The alternative to stealth is good old-fashioned combat and it is here that the game flatters to deceive most cleverly. The thing is that the combat in Shadow of Mordor is incredibly easy, but it is designed in such a way as to make you look amazingly skilled for being able to do it. This is pure sugar as a game design, with just the bare minimum of skill, creativity or tactics necessary, and the game will keep pumping out sweet, sweet, positive feedback for your actions. Heads fly, necks snap, captains fall, and it is all as simple as can be.

At first this is great, and it’s understandable why the game has reviewed so well - the first few hours you feel like you’re a prodigious talent, as though you’ve found a game you can just tame in a matter of minutes through the sheer force of your skill. But give it long enough and you realise that you’re pushing buttons to order and that you’re not actually very good, it’s just the game loves you and wants you to feel special. The vast majority of the uruks are served up not as threats, but as harmless goons to be styled upon.

You’ll never go too far wrong with a commercial product that makes the players feel like supermen, but this is a miscalculation on the part of the developers. A good stealth game should have combat feel like the last resort, a survival tool when all else fails. In Shadow of Mordor stealth can be a tool for eliminating a tough captain, or it can be inflicted on you arbitrarily as a condition of a mission, but it is seldom genuinely needed. Walking into an enemy stronghold, slaughtering everything in the entire place and walking out the other side is perfectly achievable and not particularly challenging.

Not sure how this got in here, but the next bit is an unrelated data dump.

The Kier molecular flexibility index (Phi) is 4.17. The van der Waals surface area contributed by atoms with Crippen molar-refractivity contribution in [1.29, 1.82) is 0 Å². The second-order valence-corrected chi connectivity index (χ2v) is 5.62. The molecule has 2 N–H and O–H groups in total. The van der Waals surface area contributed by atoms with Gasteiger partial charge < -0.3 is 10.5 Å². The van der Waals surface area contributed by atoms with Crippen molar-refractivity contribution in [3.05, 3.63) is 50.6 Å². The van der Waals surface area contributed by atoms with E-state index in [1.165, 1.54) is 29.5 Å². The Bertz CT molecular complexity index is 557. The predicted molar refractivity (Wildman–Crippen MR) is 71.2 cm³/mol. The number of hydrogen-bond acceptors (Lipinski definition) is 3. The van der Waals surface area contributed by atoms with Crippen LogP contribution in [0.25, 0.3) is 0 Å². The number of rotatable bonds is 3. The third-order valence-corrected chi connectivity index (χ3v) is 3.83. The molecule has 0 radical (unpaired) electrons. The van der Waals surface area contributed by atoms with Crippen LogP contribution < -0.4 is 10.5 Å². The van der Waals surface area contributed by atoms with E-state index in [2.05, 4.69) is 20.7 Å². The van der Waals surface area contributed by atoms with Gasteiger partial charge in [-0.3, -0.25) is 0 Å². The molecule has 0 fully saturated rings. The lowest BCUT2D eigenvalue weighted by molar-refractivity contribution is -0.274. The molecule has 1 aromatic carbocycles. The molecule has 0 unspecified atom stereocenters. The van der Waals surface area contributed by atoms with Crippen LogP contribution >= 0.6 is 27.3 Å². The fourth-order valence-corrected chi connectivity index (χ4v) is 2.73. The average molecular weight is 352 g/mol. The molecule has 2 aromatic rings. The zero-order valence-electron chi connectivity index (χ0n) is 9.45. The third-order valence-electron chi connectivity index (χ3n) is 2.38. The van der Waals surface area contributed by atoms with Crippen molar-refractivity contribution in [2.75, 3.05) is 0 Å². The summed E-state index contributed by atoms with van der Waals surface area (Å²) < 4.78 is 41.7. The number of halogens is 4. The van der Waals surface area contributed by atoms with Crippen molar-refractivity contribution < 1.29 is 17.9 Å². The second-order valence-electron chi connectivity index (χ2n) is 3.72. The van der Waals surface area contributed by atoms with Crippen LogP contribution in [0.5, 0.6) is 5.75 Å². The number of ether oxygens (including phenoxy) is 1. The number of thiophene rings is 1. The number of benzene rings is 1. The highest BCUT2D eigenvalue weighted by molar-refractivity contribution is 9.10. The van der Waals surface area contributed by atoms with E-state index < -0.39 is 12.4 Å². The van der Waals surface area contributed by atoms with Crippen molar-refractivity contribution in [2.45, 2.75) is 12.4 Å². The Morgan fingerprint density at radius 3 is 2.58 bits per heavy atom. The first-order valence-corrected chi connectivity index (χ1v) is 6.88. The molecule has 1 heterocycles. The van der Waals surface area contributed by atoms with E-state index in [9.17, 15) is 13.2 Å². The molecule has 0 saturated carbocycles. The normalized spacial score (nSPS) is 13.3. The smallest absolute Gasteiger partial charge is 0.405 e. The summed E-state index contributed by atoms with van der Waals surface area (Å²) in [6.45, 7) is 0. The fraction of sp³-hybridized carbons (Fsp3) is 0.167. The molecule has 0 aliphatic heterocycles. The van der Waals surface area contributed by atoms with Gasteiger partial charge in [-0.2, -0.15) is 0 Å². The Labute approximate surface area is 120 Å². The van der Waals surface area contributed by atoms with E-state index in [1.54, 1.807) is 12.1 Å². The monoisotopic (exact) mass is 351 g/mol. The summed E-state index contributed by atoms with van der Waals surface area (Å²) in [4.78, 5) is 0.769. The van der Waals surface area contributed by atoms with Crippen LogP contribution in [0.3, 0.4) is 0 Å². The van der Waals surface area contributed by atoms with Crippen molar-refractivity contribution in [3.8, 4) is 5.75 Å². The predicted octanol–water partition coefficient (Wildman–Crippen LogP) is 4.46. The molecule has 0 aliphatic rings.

One of the better features the game boasts is called the "Nemesis" system. This is a genuinely fun mechanic that works in effect as a procedurally generated whack-an-orc game. Captains rise - complete with names, skills and personalities - and you whack them. Sauron, the big baddie of Middle Earth, has an army with captains and war chiefs, and you can pick these off or play them against each other, or even recruit them to weaken the army. Captains gain power by killing you or completing tasks of their own, and they will remember encounters with you, especially if they win. Sometimes a captain will last long enough to become established, and hunting him down, or avoiding him, becomes more fun than the main storyline.

The system sadly lacks some key elements to excel though. For example there’s no end of new captains no matter how many you kill and they often die incredibly easily, which makes it all feel like a sideshow rather than what it should have been, a strategic tool for plotting the downfall of an army. Also the tendency of dead captains to return undermines it badly. What’s the point of chopping an orc’s head off if he’s grown a new one the next day? Although if it feels bad from the player's point of view, it must feel worse for the long suffering orcs seeing you punch into work every day regardless of your earlier demise(s).

The orcs themselves are the real heart of the game. There is more emotion in those monstrous faces as they contort in fear right before you rip their minds apart for information than there ever seems to be in Talion. They’d be almost sympathetic in a more believable setting, but given how gamey everything feels - from the neatly administered structure of the Nemesis system to the way that death is impermanent - it’s impossible to see them as fleshed out characters in themselves. Under the circumstances this is probably a good thing.

All of this is not to say that Shadow of Mordor is not an enjoyable game, nor is it a badly made game, but it is not a great or especially memorable game. It’s far from a blot on the copy book for Monolith Productions, but they can and should have done better.

Phil Hartup is a freelance journalist with an interest in video gaming and culture

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Why does food taste better when we Instagram it?